“I know journalists, tradies, lawyers, public servants, doctors, police, and yes, politicians (most well into their forties) who have done the same.”
Speaking to SBS News, Ms Faehrmann said the "just say no" approach to drugs from the NSW government and police was obviously not working.
"I'm here admitting that when I was in my 20s, I was one of the young people who went to dance parties and took MDMA - the "just say no messages" were around then and I, like many people, ignored them," she told SBS News.
"It's obvious young people are still ignoring those messages - look at the facts, that messaging has failed, we need to be honest about that and have an honest conversation about drugs."
She said recent figures suggested about one in three people aged between 20 and 29 had taken drugs at least once, despite government and police messaging.
She urged Premier Gladys Berejiklian to give the greenlight to pill testing as a hazard reduction measure.
"I would say, Gladys, please stop your moral crusade and listen to the facts, look at the evidence," she said.
“It is so out-of-touch with millions of people’s reality that everyone has stopped listening,” she wrote, in the oped.
“Young people are not fools. They want us as politicians to ‘get real’ about illegal drugs. Their parents want us to stop the moral crusade and listen to the evidence.”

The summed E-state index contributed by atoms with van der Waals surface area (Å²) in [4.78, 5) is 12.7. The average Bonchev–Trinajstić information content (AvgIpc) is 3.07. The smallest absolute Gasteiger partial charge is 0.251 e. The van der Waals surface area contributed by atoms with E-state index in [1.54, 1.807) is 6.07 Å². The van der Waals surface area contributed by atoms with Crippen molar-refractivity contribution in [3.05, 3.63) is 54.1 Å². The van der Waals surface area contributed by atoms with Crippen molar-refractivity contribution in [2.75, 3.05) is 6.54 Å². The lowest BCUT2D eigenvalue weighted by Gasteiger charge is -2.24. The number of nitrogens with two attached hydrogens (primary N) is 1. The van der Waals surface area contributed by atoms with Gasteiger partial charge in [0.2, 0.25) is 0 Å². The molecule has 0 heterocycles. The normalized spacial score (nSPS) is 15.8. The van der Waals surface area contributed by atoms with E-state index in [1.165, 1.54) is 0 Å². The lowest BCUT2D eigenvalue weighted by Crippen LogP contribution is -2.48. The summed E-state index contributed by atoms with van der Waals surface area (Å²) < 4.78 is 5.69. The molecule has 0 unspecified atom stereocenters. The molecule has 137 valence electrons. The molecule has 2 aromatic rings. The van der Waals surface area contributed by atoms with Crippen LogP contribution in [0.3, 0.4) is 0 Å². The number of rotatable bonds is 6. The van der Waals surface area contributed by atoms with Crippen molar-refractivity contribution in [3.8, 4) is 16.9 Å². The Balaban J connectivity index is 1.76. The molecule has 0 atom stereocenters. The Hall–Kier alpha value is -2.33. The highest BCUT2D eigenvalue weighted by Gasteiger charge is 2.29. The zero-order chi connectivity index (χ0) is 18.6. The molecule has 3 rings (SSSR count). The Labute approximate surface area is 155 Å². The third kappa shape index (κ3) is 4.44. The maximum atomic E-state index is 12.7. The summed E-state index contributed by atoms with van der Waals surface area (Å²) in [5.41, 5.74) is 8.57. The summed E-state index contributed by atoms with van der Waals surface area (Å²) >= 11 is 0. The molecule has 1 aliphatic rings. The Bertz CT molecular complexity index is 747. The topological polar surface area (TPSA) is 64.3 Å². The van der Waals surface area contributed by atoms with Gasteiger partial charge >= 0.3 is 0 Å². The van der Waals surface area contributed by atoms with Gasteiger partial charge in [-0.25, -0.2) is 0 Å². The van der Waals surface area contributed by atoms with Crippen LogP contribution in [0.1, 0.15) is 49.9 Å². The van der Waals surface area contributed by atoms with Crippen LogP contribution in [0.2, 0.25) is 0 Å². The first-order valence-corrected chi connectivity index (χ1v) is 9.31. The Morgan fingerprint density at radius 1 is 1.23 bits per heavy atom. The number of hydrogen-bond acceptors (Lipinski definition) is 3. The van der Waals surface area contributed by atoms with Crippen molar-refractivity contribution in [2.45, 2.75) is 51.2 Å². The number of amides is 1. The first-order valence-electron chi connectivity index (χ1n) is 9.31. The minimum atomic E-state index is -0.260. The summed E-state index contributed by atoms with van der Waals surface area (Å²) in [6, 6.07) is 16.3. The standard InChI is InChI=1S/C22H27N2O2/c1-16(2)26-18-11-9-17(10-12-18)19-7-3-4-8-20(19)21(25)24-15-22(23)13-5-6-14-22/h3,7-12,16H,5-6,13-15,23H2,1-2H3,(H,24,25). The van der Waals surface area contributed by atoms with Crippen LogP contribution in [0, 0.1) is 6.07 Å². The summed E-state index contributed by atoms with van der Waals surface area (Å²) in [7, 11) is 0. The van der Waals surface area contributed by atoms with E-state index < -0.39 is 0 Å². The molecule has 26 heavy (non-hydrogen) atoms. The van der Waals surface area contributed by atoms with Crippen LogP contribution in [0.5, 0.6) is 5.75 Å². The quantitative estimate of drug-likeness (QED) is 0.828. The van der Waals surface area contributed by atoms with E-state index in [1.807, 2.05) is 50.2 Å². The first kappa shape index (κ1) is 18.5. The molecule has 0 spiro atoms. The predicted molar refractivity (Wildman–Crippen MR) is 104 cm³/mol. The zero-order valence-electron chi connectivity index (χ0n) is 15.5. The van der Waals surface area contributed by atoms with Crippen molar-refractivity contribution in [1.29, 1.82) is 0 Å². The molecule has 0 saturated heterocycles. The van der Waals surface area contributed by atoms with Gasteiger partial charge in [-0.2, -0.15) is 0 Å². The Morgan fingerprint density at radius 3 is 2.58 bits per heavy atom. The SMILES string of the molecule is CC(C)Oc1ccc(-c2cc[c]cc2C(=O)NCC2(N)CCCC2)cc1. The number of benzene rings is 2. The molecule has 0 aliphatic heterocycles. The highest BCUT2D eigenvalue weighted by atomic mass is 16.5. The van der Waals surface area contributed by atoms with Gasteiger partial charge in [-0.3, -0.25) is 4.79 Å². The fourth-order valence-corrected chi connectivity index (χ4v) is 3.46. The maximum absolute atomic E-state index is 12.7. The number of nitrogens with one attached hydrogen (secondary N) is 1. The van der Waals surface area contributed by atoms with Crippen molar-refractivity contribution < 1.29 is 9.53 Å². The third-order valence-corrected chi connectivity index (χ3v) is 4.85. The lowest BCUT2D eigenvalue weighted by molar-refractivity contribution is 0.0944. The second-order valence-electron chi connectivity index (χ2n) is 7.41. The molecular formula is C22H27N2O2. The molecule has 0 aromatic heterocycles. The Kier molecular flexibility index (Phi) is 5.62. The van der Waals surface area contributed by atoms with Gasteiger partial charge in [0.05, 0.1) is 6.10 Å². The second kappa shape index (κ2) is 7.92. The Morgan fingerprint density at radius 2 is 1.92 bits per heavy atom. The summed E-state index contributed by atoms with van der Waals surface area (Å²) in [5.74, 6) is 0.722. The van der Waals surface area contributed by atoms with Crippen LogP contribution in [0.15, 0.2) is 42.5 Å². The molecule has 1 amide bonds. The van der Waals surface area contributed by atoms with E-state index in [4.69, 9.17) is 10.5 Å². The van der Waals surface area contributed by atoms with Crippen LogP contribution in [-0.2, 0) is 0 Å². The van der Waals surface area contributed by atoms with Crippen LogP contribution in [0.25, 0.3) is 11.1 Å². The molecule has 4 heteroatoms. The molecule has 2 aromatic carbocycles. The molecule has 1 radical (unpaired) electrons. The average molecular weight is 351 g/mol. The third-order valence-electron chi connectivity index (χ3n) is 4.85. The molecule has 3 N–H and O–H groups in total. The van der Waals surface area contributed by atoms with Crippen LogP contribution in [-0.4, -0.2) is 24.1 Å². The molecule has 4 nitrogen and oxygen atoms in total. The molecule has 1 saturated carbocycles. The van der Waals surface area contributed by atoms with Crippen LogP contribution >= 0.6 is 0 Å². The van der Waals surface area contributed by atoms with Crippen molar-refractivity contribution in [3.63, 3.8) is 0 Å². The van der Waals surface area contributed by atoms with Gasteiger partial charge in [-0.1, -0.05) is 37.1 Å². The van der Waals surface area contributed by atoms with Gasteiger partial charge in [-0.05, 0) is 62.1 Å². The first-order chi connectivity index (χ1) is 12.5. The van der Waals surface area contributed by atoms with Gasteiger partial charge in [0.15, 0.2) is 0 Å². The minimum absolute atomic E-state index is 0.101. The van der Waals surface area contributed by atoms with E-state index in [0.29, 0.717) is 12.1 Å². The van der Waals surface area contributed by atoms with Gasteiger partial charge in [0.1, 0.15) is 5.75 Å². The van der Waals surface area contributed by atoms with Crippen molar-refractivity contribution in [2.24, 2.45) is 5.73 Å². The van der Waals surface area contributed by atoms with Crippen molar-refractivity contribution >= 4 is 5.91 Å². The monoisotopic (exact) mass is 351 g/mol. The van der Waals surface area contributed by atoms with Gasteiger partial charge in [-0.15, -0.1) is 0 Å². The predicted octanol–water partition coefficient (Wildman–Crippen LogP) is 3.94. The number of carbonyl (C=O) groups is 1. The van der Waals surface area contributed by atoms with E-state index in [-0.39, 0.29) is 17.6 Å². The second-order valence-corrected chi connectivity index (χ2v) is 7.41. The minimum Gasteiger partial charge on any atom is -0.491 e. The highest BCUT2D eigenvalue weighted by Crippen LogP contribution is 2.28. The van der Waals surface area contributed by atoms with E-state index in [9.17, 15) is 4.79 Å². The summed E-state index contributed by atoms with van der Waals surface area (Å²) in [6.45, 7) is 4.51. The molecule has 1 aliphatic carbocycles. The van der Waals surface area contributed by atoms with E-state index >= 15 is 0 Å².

Ms Berejiklian has repeatedly ruled out pill testing, saying it would give a "green light" to young people to take illegal substances.
The 48-year-old MP’s comments come in the midst of what could be a crucial moment for pill testing.
Five young people died during the 2018-19 summer Christmas/New Year festival season, reigniting calls for pill testing.
Victorian MPs back pill testing
On Monday, a number of Victorian MPs are expected to call on Premier Daniel Andrews to reverse his decision to rule out trialing pill testing.
At least six crossbenchers – including Reason Party’s Fiona Patten, Greens leader Samantha Ratnam, independent Catherine Cummin, and Andy Meddick from the Animal Justice Party, are set to band together to put pill testing on the agenda.
Acting Premier Tim Pallas has reiterated that the government was not intending on changing its stance.
“It would create a false sense of security, if essentially we were allowing people to access pill testing, rather than say ‘don’t take illicit drugs',” he said.
Meanwhile, the mayor of a Melbourne council has proposed trailing the state’s first pill testing service.
“We are not condoning drug use, but yes, it is sort of putting up the white flag on the war on drugs, because the war on drugs has patently failed,” Port Phillip mayor Dick Gross told 3AW.
“Sometimes bans create problems, and mean people pursue the banned activity in a more unsafe way.”
The string of drug-related music festivals deaths over the summer has seen the calls for pill testing strengthen – with even the Australian Medical Association (AMA) getting behind the push.
In January, AMA President Dr Tony Barone said pill testing provides an opportunity for experts to have important conversations with drug users.
“It’s an opportunity to try and inform [them] about the dangerous consequences, and try to get an opportunity to give them education and access to rehabilitation in terms of trying to reduce their drug dependency,” he said.
“We have a serious problem, it is out of control and we need to have a look at a raft of solutions.”
The Royal Australasian College of Physicians has written to state leaders to urge those against pill testing to reconsider their stance.
“We urge you to follow the lead of the ACT government in consulting with medical experts to establish pill testing trials in your state or territory,” they wrote in an open letter.